• 18
    Stofkova A. Leptin and adiponectin: from energy and metabolic dysbalance to inflammation and autoimmunity. Endocr Regul. 2009;43(4):157-68. Review.
  • 19
    Iyer A, Fairlie DP, Prins JB, Hammock BD, Brown L. Inflammatory lipid mediators in adipocyte function and obesity. Nat Rev Endocrinol. 2010;6(2):71-82. Review.
  • 20
    Zaldivar F, McMurray RG, Nemet D, Galassetti P, Mills PJ, Cooper DM. Body fat and circulating leukocytes in children. Int J Obes (Lond). 2006;30(6):906-11.
  • 21
    Kim JA, Park HS. White blood cell count and fat distribution in female obese adolescents. Metabolism. 2008;57(10):1375-9.
  • 22
    Asadollahi K, Beeching NJ, Gill GV. Leukocytosis as a predictor for non-infective mortality and morbidity. QJM. 2010;103(5):285-92. Review.
  • 23
    Brost SE. The role of TNF- alpha in insulin resistance. Endocrine. 2004; 23(2-3):177-82. Review.
  • 24
    Madjid M, Fatemi O. Component of the complete blood count as risk predictors for coronary heart disease: in-depth review and update. Tex Heart Inst J. 2013;40(1):17-29. Review.
  • 25
    Ichihara Y, Hattori R, Anno T, Okuma K, Yokoi M, Mizuno Y, et al. Oxygen uptake and its relation to physical activity and other risk factors in asymptomatic middle-aged Japanese. J Cardiopulm Rehabil. 1996;16(6):378-85.
  • 26
    Isasi CR, Deckelbaum RJ, Tracy RP, Starc TJ, Berglund L, Shea S. Physical fitness an C- reactive protein level in children and young adults: the Columbia University BioMarkers Study. Pediatrics. 2003;111(2):332-8.
  • 27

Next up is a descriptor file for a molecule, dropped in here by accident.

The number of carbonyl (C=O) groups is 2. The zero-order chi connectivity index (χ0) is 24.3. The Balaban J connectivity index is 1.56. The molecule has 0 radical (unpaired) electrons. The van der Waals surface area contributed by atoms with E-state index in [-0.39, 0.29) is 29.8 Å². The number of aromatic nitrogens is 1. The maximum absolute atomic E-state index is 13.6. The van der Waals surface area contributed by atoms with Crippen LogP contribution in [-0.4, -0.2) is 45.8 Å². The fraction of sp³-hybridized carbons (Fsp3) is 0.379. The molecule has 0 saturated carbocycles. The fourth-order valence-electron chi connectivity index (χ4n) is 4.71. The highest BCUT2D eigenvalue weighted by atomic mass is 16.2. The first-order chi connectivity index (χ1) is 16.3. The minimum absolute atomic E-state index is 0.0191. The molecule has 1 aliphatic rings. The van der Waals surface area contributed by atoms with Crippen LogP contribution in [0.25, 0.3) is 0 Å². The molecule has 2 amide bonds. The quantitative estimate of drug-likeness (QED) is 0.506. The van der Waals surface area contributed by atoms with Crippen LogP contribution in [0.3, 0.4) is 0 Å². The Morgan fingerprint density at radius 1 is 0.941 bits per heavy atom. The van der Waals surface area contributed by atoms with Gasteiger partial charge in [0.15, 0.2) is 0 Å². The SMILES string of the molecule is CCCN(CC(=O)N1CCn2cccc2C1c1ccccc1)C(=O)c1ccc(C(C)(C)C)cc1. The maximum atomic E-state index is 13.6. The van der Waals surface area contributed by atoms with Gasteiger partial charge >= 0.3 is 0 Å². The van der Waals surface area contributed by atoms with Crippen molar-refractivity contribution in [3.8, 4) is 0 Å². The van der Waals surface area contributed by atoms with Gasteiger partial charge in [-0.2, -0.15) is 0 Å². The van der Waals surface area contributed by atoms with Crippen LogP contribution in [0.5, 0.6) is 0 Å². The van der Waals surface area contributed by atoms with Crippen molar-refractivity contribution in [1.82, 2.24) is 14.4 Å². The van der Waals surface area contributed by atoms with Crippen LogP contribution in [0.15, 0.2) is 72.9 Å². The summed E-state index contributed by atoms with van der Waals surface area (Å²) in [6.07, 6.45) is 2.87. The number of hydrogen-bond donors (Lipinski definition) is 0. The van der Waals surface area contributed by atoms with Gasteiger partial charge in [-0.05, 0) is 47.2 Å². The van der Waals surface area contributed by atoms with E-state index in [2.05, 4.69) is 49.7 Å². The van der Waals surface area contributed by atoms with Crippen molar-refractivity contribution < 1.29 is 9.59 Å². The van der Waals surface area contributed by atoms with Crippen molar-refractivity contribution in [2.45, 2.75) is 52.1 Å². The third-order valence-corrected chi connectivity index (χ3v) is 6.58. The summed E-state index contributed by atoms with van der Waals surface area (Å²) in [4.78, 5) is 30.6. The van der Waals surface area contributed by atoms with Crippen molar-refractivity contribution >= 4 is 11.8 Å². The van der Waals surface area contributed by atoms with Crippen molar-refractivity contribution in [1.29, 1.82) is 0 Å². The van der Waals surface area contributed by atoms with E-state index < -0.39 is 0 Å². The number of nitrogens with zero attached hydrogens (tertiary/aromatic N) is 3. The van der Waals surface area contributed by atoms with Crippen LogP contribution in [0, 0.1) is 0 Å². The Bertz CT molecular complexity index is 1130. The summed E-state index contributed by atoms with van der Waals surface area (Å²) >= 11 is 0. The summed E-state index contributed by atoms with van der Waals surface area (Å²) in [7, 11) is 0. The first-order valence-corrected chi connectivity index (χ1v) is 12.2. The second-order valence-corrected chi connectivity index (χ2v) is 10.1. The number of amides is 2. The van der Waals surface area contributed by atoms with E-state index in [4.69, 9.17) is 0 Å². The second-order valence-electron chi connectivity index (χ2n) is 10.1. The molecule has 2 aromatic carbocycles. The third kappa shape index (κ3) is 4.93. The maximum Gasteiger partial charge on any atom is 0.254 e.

Elosua R, Barteli B, Ordovas JM, Corsi AM, Lauretani F, Ferruci L; InCHIANT Investigators. Association between physical activity, physical performance, and inflammatory biomarkers in an elderly population: the InCHIANTI study. J Gerontol A Biol Med Sci. 2005;60(6):760-7.
  • 28
    Wärnberg J, Cunningham K, Romeo J, Marcos A. Physical activity, exercise and low-grade systemic inflammation. Proc Nutr Soc. 2010;69(3):400-6.
  • 29
    Blum CA, Müller B, Huber P, Kraenzlin M, Schindler C, De Geyter C, et al. Low-grade inflammation and estimates of insulin resistance during the menstrual cycle in lean and overweight women. J Clin Endocrinol Metab. 2005;90(6):3230-5.
  • 30
    Adamopoulos S, Parissis J, Kroupis C, Georgiadis M, Karatzas D, Karavolias G, et al. Physical training reduces peripheral markers of inflammation in patients with chronic heart failure. Eur Heart J. 2001;22(9):791-7.

Publication Dates

  • Publication in this collection
    Oct-Dec 2014

History

  • Received
    30 June 2014
  • Accepted
    30 Oct 2014